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  1. 1

    Rocket Rocket

    Calls by pharmacists to provide more of basic health care, such as doing vaccinations (which I suppport), surely would be taken more seriously if they actually fulfilled their role as health care professionals, instead of snake-oil salespeople.

    Please – let Supermarkets or the like sell all the non-proven “treatments”, and join the 21st Century of health care.

  2. 2

    Michael Young

    As a pharmacy operations type in the retail side of the industry part of my role was to advise pharmacist owners on range and margins in the “front of shop” essentially the retail area beyond the dispensary. I know for a fact homeopathic products in a typical pharmacy accounted for a minuscule number of lines ranged, sales and very little if any profit as they would often go out of date. They were demand driven meaning that customers in the local area wanted them ranged. I would defend pharmacists on this as they are looking after their locals.

    It was actually dumb business to increase the ranges, promote or push these types of products as effort elsewhere delivered way more bucks.

    Vitamins on the other hand are far more profitable but that’s another story!

  3. 3

    Kate Sommerville

    I think this is all a storm in a tea cup.

    It seems that pharmacists have to sell other products to maintain the viability of their businesses.

    I’m not equating pharmacies with petrol stations but I remember when the latter started selling food and grocery items as well as petrol. Service stations became retail outlets rather than places where you got your car fixed.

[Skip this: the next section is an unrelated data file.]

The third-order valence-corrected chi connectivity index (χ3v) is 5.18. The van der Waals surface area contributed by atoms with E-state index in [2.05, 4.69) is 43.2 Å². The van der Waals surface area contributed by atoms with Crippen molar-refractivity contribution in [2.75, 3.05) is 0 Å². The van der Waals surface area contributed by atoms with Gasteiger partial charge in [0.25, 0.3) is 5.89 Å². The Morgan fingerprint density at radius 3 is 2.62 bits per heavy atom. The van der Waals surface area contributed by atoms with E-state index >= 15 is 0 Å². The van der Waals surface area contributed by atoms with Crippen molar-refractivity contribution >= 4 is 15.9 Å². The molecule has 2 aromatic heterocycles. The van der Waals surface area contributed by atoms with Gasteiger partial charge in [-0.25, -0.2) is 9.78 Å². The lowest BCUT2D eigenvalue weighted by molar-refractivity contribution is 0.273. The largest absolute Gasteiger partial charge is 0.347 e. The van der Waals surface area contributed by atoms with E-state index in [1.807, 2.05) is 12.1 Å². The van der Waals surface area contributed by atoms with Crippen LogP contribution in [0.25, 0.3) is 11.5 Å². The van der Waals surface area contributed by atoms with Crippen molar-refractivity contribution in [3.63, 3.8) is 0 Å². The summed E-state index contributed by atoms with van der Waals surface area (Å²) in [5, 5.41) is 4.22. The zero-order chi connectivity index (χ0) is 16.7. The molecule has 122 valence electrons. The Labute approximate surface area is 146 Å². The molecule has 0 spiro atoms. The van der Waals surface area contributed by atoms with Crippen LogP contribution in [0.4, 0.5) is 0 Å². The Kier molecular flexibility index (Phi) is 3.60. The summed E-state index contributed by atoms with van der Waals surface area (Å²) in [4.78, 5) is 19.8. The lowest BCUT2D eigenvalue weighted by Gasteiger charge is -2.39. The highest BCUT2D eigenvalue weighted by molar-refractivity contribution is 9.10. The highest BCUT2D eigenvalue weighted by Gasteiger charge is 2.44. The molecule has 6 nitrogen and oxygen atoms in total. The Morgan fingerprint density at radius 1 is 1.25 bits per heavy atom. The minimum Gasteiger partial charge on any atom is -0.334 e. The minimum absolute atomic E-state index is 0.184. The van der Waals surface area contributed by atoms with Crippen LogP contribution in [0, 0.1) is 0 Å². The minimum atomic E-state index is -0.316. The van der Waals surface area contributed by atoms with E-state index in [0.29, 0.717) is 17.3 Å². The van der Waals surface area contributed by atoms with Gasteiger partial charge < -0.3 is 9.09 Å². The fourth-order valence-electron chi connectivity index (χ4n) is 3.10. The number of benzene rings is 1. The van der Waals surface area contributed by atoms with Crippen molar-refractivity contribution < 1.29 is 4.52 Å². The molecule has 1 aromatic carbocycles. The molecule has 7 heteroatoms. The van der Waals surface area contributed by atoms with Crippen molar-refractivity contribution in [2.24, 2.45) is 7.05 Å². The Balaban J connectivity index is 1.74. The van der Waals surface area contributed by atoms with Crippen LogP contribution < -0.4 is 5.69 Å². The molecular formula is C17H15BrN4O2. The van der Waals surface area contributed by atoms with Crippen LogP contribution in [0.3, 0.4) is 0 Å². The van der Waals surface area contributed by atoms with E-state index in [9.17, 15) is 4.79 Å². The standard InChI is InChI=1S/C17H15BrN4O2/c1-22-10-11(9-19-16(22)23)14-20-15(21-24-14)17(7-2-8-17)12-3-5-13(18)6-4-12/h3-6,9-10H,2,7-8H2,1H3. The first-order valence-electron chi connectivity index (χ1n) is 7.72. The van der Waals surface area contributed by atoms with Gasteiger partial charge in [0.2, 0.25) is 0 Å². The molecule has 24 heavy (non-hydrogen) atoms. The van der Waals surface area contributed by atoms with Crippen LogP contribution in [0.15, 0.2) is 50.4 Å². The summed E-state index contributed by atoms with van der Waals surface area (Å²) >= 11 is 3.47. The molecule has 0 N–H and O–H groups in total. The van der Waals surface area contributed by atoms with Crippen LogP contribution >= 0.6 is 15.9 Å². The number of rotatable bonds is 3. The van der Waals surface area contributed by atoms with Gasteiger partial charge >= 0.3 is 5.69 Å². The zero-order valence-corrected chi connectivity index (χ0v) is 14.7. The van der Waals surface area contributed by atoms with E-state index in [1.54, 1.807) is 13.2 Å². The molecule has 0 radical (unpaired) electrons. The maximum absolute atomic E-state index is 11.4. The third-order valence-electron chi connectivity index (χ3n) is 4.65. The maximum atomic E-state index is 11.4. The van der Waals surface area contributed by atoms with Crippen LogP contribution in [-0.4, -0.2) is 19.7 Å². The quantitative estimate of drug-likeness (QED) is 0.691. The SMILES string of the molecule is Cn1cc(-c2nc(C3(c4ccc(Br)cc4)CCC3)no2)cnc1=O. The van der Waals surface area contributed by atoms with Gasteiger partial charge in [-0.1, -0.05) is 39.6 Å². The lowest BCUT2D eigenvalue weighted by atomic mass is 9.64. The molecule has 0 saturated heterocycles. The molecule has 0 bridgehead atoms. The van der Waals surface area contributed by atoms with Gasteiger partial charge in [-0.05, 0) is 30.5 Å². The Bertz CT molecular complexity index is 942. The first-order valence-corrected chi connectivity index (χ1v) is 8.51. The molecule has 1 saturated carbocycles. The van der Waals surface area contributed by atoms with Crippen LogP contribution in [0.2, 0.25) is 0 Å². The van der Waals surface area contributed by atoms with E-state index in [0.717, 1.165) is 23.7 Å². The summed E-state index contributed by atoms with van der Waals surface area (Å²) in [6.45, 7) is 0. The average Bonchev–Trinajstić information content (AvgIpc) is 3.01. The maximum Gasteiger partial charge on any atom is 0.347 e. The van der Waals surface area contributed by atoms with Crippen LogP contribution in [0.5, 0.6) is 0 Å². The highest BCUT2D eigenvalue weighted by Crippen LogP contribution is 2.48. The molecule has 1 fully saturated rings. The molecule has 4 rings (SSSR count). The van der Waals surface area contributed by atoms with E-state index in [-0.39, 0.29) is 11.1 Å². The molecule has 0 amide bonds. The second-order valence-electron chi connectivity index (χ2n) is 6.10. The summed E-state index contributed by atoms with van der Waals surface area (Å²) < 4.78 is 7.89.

I’m quite happy that pharmacy stores have gone into retail. They have a range of goods that can’t be purchased elsewhere in my neighbourhood.

    The discussion about the merits of homoeopathy is something else altogether. An informed customer would see a homoeopathic practitioner rather than buy products off the shelf. Customers have an obligation to take responsibility for their own purchases as well.

    I doubt that conventional medicine has anything to fear fro alternative medicine. In fact, I wish practitioners from both parts of the spectrum would work more closely together. Sometimes they do and when that happens, it’s great.

  4. 4


    I would have thought that the ‘poll’ you quoted (which I particpiated in) would have shown you that pharmacists in general are not supportive of homeopathy.
    A major problem is that constant squeezing of the sector by its majority client (Medicare) is encouraging the rise of the ‘big box’ chemists such as Chemist Warehouse. They are driven entirely by a ‘whatever it takes’ financial business model. Don’t look to them for ethical behaviour. Sadly, the fiscal environment means that the independent is going be increasingly pressured and there is little or no reward for behaving ethically.

  5. 5


    I might also say that the Blackmore’s ‘Coke and Fries’ deal was abandoned in no small part due to the horror expressed by pharmacists themselves in response to the deal brokered by the pharmacy owner’s Guild


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